County Unveils New Extreme Winter Weather Equipment
December 20, 2013
Casey Slaughter Becker, Office of the County Executive (608) 267-8823 or cell (608) 843-8858
Pilot Blizzard Busting Technology, All Wheel Drive Sheriff Interceptors,
to Help Keep Residents Safe During Severe Weather Events
With forecasts of a major winter storm moving into the area that is expected to dump heavy snow and create dangerous travel conditions this weekend, Dane County Executive Joe Parisi unveiled new equipment the county is using to help keep residents safe during extreme winter weather events.
“With extreme winter weather becoming the norm we are upgrading our technology to help keep residents safe,” said Parisi. “In addition to our new equipment, the hard working men and women of the Dane County Highway Department stand ready to make our roads safer.”
In each of the past two winters Dane County has experienced debilitating blizzards that have stranded motorists for hours and taxed public safety and public works resources.
At the direction of the County Executive, Dane County park staff have become an integral part of the county’s response to severe snow events. Last winter, these employees aided in search and rescue efforts on roads buried in drifts, and did household welfare checks on families stranded at home without power for, in some cases, 24 hours or longer.
This year, the county’s Parks Division is piloting new “blizzard busting” technology – track systems to prevent the staff’s off-road trucks from getting stuck in any condition – whether it be several feet of snow or the lowest wetlands in our parks. One vehicle will be outfitted to pilot the new system. The 2014 county budget includes funding for additional blizzard busters in the event the pilot is successful.
The remainder of the year, the technology will be used to help parks staff maintain natural resource and wildlife areas that are difficult to access with regular equipment.
Also at Parisi’s direction, the county took steps this year to improve the ability of county vehicles to respond to emergencies in adverse conditions. This year’s fleet of new sheriff’s squad cars are all four-wheel drive police interceptors – a marked change from the long standing tradition of acquiring only sedans for rural patrol deputies.
The county now has 16 new four-wheel drive vehicles ready to deploy during this winter’s toughest conditions, and with an additional $521,000 investment from the County Executive in the 2014 budget, stand ready to order additional vehicles next year.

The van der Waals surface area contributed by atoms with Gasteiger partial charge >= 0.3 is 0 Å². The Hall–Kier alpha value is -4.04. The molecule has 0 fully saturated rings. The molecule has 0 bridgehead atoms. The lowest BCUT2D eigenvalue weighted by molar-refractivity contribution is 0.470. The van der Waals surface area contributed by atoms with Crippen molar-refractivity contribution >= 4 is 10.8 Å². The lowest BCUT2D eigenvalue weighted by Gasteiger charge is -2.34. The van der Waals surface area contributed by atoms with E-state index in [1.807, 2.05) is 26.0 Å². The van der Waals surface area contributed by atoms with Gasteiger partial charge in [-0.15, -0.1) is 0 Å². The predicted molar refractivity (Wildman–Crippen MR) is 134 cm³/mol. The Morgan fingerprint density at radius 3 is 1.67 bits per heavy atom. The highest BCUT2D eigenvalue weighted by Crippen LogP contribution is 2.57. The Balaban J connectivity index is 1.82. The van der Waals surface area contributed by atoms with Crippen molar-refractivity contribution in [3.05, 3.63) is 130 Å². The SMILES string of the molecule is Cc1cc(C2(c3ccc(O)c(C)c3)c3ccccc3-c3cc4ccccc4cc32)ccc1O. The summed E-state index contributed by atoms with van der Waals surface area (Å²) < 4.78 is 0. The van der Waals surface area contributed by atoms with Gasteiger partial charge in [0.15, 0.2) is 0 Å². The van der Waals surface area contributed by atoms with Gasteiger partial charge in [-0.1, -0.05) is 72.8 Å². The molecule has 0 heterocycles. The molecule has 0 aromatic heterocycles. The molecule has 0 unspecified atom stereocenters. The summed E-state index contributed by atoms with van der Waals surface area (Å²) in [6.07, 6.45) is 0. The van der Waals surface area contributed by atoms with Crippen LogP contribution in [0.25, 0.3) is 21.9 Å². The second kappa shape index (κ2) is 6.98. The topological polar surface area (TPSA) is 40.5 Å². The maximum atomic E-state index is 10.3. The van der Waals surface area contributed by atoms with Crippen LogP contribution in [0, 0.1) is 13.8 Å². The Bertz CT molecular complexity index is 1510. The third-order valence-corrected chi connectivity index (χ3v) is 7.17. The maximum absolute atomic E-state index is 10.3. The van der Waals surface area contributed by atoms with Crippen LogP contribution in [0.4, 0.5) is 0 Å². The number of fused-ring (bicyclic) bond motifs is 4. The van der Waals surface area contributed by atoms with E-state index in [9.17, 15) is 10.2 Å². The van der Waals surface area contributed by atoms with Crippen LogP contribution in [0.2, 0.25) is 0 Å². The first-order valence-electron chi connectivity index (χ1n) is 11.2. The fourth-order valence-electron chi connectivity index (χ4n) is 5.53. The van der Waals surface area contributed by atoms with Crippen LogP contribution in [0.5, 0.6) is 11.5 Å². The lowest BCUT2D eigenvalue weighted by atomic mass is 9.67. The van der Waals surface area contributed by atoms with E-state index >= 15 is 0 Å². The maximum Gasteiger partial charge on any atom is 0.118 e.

The county’s Highway Department is also prepared, with 57 snow plows to clear over 2,500 miles of state and county highways across Dane County this winter. A quarter of the highway fleet has been outfitted with “double-wing” plow blades. The equipment helps quickly clear busier thoroughfares like the Interstate and Beltline, and plow highway on and off ramps in just one pass.
“This weekend’s holiday travel and snowy forecast will create difficult conditions for everyone, including our snow plow drivers,” said Parisi. “Please remember to slow down when approaching a plow. You may see a plow, but they may not be able to see you – giving a plow plenty of room, and keeping your lights on, makes a big difference and increases safety.”
Later this winter, the department will unveil a pilot fleet of two new snowplows that run on compressed natural gas (CNG) generated from decomposing trash from the county’s Rodefeld Landfill. The 2014 county budget includes funding for an additional eight CNG plows for 2014.
The county’s CNG fleet costs taxpayers less to fill up (BioCNG costs the county only $1.25 a gallon) and because the fuel burns cleaner, maintenance costs on vehicles are reduced as well. This switch to CNG has offset the use of approximately 25,000 gallons of diesel and gasoline in the county fleet, saving county taxpayers roughly $50,000 annually. These annual savings will only increase once the upcoming CNG vehicles are brought on line. The county currently has 30 CNG vehicles in its fleet.
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